How Methodist Is Jesus

Boxes from which Jesus escaped

Jesus is a great Christ. In fact, he’s the best Christ.  However, I think he would be a horrible Methodist.  By today’s evangelical standards, Jesus wouldn’t be “church” leadership material. He’s a little squishy on the crucial theological issues of the day. Jesus doesn’t love the sinner and hate the sin. He loves unconditionally.  I’ve never seen Jesus forward a meme asking anyone to type “Amen”.  Truly, the man is not a distinction drawer. This would make some people uncomfortable.  People like his disciples.

Mark 9:38-41 illustrates how poorly Jesus would fit in with contemporary Methodists. The disciples have come to Jesus with a complaint. “We’ve seen others doing things in your name, people casting out demons. But here’s the thing, Jesus. We don’t know the guy. He doesn’t hang around with us. He seems to be someone who’s heard about you and is now off doing is own thing.” Speaking like keepers of the institutional flame, the disciples want to know why this man is doing Jesus-like things without going through an official board or a litmus test of theological orthodoxy.

Jesus’ answer gives him away. It tells me he wouldn’t be a “good” United Methodist. (Official Methodism has structures designed to limit people from operating outside the system.) Jesus says, “Don’t stop him.” Not only does Jesus want the disciples to refrain from hindering this man, he reminds them, “whoever isn’t against us is for us.” The apathetic masses, Jesus says, those millions who don’t go to church or do church differently are actually for us.

The disciples are wondering: How can those who are indifferent to us do any tangible good (for the kingdom) in the long run? People who aren’t against us may be for us, yet they don’t pay our apportionments. The disciples want to know how Jesus would report this at Charge Conference.  Jesus certainly isn’t a United Methodist.

No, Jesus doesn’t sound like a Christian, United Methodist, Evangelical, or anything else. He’s none of those things. Jesus is Jesus. He is the Christ. He will not fit into the boxes we’ve built.  Thank God. That’s the way it should be. Now, more than ever, we need to work with people who are different from us and realize the guy working in Jesus’ name who makes us uncomfortable IS Jesus.

Richard Lowell Bryant

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Increase Our Faith (and other stories from the Road) Luke 17

 

It is the second stage of Jesus’ final journey to Jerusalem. Jesus tells the disciples of an easily ignored idea in scripture: forgiveness is endless, and causing someone else to sin is about as bad as it gets. Forgive those who’ve wronged you and repented into a seven-time seven multiple of infinite forgiveness; that’s a mind-blowing proposition. Consider the implications; we are to forgive others as God forgives us. (Lord’s Prayer, anyone?)

How can one not cause others to sin if we’ve decided (contrary to Jesus’ teaching) that grace and forgiveness will end with us? How is “sin” not the inevitable next step if you’re going to play God (at the micro-level) and decide whose repentance is worthy of acceptance? Causing others to sin is part and parcel of living in a world where we ration forgiveness and carry grudges from now until the time we die. Jesus’ point seems to be this: if you want a sin strategy, we need a forgiveness plan. Forgiveness takes on many names, “repair, restoration, healing,” and so on. However, you can’t spell forgiveness without love. I know there’s no “l.” I dare you though, to do it any other way.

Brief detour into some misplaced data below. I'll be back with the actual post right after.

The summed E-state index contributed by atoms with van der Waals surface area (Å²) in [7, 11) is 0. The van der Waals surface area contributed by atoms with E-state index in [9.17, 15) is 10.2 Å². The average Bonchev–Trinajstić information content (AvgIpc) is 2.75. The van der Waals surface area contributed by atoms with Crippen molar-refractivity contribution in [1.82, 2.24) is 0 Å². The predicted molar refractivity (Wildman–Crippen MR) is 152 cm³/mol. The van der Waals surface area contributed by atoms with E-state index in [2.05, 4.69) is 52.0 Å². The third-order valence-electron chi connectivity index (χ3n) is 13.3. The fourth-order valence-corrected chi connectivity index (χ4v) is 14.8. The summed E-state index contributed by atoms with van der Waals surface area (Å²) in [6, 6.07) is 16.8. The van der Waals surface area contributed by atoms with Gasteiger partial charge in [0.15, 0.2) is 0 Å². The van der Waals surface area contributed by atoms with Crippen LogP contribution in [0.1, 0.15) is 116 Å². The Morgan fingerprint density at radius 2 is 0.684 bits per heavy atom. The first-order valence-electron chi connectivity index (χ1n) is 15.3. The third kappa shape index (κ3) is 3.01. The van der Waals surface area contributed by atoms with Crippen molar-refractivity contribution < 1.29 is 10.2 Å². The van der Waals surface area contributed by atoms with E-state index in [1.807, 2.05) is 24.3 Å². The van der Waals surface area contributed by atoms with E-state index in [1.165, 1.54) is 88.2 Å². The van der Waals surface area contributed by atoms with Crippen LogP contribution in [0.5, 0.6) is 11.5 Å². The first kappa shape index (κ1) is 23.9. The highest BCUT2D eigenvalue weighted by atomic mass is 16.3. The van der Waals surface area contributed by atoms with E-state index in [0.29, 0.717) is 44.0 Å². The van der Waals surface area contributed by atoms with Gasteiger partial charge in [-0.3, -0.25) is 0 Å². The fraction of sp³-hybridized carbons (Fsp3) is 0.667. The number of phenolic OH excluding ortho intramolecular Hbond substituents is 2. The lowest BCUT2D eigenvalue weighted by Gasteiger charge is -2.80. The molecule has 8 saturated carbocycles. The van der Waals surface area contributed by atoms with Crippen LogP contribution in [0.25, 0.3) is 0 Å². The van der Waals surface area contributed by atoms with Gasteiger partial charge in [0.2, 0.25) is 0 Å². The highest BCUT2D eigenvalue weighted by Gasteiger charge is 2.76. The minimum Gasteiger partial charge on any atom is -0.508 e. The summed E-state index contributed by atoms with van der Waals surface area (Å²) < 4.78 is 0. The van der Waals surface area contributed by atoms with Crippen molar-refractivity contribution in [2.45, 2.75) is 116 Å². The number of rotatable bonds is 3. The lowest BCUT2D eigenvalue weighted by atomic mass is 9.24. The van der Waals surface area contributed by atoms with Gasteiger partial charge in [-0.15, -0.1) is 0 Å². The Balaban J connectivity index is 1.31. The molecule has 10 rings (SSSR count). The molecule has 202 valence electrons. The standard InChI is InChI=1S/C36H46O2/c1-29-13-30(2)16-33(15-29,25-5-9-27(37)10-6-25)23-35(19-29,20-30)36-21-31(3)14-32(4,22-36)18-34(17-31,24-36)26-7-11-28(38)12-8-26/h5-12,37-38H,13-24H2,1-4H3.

Out of this critical conversation, the disciples pose a question only the disciples of Jesus Christ could ask, “Increase our faith!” It’s not even a question; it’s an imperative demand like a child having a tantrum. (The Greek is downright ugly.) You want Jesus to increase your faith? Does Jesus utter a secret “faith” phrase? How does one “increase” an abstract quality unique to any given individual? Have you thought this through?

Faith comes by lived experience with the resurrected Christ, not by someone waving a magic wand and turning us into more faithful Christians. Would that kind of Christianity even be fun?  (Remind me again how faith grew on the road to Emmaus? Was it by scripture study and breaking bread? Did Jesus push the secret faith button to make them believe?)

Faith is intensely personal. However, if our faith only grows from external sources, how committed are we? Once the music fads change, we lose the wristbands, and the fashionable Christian t-shirts no longer fit; where is our faith? Maybe we weren’t that faithful in the first place. We might have been religious. Were we faithful?

Our faith grows, over time. We don’t make imperative tantrums to demand Jesus give us our way. Instead, faith is lived and practiced every day in a relationship with Jesus. Faith is a together proposition. It always has been.

Faith needs forgiveness. Faithful people forgive people. If we want more faith, be more forgiving. Oh, but that’s hard. It involves loving our enemies, being uncomfortable, and living by the Beatitudes. As we see in Luke 17, we’d prefer to tell Jesus what we demand, stomp our feet, and wait on him to say the magic words. Let me know how that goes.

Richard Lowell Bryant